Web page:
As Riverhead approaches negotiations on a $40 million sale of the remaining town-owned land at the Enterprise Park at Calverton, town officials are moving to get additional help in vetting the potential purchaser.
Earlier this month, the Town Board unanimously authorized the signing of a letter of intent to sell the land to Luminati Aerospace LLC, but some board members have since expressed concern that more qualified consultants are needed to examine the purchaser’s financial circumstances and backing.
“My big concern is that this has to be done correctly,” Councilman Tim Hubbard said in an interview Tuesday. “The vetting process is a process that I honestly am not familiar with and I’m not sure that anybody on the Town Board is familiar or qualified — as a matter of fact, I will say that none of us on the Town Board is qualified to do the vetting process on a project such as this.”
Additional help, such as a financial investigator, could make sure any Luminati backers have the financial wherewithal to execute the purchase and are committed for the long run, he said. It’s “common sense” to conduct proper background checks, Mr. Hubbard added.
Councilman John Dunleavy said Tuesday that he does not think the town currently has a proper negotiating team, but Luminati should be given a chance if it can give the town $40 million once a contract is negotiated.
“I just want us to come out on top a little bit more than we’ve been,” Mr. Dunleavy said, referring to past contract negotiations.
Attorney Frank Isler of the Riverhead firm Smith, Finkelstein, Lundberg, Isler and Yakaboski is slated to handle negotiations for the town, but Mr. Hubbard said he is considering looking further for someone to negotiate the contract.
While Mr. Hubbard said Mr. Isler is an excellent attorney who has some experience in big contracts, he thinks there might be others who have had more experience working with accountants in the vetting process.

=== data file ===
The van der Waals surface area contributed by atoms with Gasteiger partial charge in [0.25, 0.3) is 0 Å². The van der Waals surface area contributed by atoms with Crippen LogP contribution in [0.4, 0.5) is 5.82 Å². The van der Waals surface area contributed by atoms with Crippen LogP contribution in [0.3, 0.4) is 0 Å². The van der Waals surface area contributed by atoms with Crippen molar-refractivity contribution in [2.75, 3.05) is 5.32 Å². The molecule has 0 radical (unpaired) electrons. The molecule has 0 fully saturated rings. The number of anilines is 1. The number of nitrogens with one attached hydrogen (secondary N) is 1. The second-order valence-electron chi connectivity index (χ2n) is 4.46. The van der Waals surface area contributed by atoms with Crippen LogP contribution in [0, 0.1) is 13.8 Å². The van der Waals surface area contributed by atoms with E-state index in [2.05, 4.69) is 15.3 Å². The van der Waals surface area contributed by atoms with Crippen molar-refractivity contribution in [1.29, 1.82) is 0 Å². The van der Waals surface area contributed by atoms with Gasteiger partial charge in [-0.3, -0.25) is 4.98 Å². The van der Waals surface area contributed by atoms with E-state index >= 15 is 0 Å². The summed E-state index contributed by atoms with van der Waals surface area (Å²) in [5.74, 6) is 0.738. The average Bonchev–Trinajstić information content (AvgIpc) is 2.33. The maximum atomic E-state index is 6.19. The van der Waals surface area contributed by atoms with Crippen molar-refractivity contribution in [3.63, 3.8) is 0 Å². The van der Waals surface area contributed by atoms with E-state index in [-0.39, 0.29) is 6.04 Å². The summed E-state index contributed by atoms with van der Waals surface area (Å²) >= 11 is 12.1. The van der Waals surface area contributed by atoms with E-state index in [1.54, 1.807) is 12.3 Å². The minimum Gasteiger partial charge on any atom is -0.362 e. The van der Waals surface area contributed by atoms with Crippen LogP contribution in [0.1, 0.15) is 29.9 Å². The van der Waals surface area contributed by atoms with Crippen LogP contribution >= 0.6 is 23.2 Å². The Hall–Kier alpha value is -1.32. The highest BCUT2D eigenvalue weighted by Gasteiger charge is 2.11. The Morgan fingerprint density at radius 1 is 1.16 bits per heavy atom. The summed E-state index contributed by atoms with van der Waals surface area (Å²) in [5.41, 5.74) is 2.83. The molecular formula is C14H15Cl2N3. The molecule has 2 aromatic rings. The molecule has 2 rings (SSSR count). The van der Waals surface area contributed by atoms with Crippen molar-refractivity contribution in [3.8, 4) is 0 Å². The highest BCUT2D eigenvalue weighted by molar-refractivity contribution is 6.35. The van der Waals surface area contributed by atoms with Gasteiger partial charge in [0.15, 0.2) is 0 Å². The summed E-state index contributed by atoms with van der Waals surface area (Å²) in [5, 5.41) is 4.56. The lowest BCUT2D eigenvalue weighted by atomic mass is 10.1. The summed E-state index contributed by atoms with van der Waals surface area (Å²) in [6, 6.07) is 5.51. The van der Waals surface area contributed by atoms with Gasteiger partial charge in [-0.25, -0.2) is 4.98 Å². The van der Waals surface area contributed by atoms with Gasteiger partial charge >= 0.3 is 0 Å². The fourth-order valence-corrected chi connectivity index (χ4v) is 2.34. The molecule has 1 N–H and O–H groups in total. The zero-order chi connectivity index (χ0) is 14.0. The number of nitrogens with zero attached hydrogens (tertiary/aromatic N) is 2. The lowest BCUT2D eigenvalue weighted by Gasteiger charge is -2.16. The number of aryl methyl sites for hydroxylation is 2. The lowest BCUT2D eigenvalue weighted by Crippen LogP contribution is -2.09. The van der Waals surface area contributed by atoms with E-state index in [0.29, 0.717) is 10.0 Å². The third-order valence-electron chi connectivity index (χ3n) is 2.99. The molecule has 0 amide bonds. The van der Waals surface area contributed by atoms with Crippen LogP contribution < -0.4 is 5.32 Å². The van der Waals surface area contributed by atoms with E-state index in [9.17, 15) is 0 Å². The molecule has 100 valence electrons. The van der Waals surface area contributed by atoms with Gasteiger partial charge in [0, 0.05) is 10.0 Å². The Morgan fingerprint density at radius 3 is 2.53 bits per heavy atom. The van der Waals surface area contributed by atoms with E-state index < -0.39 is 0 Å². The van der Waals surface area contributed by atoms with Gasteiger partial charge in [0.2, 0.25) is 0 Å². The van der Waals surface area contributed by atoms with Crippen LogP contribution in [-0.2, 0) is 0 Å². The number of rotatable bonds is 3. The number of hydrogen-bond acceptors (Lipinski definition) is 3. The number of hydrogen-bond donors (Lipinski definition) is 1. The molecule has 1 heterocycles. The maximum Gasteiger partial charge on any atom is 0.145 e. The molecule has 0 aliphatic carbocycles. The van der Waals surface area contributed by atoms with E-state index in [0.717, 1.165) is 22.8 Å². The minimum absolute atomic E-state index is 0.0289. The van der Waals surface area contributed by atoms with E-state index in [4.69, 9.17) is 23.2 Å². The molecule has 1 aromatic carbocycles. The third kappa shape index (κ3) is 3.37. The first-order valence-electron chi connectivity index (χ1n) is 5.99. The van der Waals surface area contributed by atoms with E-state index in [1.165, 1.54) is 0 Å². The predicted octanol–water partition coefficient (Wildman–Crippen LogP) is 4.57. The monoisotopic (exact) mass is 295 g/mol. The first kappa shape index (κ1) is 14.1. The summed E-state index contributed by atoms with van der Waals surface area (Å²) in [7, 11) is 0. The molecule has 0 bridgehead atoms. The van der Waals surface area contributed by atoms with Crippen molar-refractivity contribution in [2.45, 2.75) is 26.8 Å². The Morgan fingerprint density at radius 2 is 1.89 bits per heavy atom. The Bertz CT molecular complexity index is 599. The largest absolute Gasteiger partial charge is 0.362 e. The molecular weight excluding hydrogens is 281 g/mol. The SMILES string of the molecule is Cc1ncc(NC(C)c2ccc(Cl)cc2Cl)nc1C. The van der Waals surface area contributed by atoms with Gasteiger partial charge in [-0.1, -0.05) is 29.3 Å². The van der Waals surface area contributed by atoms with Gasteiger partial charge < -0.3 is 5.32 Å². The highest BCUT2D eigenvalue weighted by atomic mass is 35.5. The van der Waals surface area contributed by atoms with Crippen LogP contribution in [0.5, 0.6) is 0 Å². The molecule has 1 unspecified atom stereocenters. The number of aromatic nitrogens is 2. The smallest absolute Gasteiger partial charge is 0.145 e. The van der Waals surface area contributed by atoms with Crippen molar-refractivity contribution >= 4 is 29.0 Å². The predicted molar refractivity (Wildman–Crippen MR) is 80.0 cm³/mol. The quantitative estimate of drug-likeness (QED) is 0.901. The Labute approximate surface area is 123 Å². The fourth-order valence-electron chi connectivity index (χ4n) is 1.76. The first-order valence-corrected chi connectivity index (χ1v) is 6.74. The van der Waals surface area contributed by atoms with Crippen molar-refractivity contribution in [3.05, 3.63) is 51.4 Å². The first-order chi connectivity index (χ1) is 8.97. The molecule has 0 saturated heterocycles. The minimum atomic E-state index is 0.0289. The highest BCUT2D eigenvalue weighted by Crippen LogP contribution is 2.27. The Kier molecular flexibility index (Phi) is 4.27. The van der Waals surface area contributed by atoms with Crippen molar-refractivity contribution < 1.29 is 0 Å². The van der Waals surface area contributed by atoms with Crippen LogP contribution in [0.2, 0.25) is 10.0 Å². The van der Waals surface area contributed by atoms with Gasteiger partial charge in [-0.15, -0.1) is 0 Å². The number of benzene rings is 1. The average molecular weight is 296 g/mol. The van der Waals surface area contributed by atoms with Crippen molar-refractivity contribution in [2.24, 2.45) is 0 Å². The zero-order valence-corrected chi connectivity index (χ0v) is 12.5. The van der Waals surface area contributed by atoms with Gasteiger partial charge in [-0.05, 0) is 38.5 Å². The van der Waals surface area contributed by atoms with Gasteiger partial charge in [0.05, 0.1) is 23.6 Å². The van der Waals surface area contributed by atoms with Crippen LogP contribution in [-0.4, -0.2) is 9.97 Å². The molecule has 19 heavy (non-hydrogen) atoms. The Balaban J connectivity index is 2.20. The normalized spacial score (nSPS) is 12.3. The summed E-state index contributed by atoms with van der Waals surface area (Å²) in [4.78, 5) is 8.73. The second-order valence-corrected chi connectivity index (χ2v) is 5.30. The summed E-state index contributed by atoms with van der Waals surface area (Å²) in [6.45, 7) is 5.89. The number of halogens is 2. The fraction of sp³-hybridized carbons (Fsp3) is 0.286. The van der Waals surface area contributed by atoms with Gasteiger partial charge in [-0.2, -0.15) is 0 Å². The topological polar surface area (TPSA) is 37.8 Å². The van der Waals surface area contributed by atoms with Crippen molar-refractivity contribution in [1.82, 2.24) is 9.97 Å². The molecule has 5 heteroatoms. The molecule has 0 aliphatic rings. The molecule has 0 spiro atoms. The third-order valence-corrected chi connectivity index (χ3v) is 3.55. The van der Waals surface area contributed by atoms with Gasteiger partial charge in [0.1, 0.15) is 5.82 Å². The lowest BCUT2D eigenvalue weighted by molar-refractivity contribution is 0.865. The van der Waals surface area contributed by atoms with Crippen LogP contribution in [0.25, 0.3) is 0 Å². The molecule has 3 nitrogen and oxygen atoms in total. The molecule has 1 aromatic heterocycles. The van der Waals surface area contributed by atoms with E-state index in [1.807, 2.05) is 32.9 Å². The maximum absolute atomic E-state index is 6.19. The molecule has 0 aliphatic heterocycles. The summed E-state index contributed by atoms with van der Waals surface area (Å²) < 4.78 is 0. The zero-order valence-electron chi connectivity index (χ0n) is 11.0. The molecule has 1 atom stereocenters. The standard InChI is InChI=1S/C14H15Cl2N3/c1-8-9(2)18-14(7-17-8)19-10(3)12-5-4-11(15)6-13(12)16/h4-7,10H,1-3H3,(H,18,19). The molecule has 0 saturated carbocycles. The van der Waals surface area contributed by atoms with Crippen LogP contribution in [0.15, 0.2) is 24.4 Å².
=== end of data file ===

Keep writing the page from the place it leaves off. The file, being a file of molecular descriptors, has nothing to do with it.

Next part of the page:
“This will certainly be the single most important decision on the Town Board that I’m going to make,” he said. “It’s huge for my kids, your kids, my grandkids, everybody. It’s for a lot of people and it’s got to be done right.”
Mr. Hubbard said he does not want to see a repeat of past town decisions on EPCAL land, such as a 2008 deal with Riverhead Resorts for $155 million that was dropped in 2010. He noted, however, that the town did receive about $8 million under that contract.
Riverhead Supervisor Sean Walter said Wednesday that the Town Board has never before reached this point on the sale of EPCAL, so it’s important to get help, in addition to the current attorney and real estate brokers, to look at the deal.
“I have no doubt that Luminati can show me $40 million in a bank account,” he said of the startup’s financial backers, but “one of the things to find out is how big those pockets are and what their vision for EPCAL is.”
Mr. Walter said that although Luminati is a startup, it’s no different from Facebook, Google or Grumman, which were all startups at one point.
“Riverhead has to make a decision whether we’re going to take the chance on Luminati and great things could happen, but sometimes things don’t go well for startups,” he said.
Mr. Hubbard said there a few items he wants included in the contract and if he is not comfortable with the negotiations he’s willing to vote against it.
“As much as I want to sell the property at EPCAL, I won’t do it at all costs and I won’t do it in what I think is a bad deal for the people of the Town of Riverhead,” he said.
Mr. Hubbard said he knows the public has concerns and has a right to know what is in the contract, but negotiations won’t be made public before the agreement goes to a public hearing.
Both he and Mr. Walter said the people will have a chance to get their questions answered during a hearing.
Mr. Walter said some people outside the Town Board are turning the potential deal into a political issue because the town is in an election season.
“We have to be careful not to turn this into a political football,” he said. “It’s not fair to the residents and the taxpayers and it’s not fair to the applicant who’s looking to buy the property, but some people are saying things for political gain and I think that’s unfortunate because that does not serve the town well. I know that this board will do what’s right for the town and not what’s politically expedient.”
File photo: Riverhead Town Councilman Tim Hubbard. (Credit: Chris Lisinski)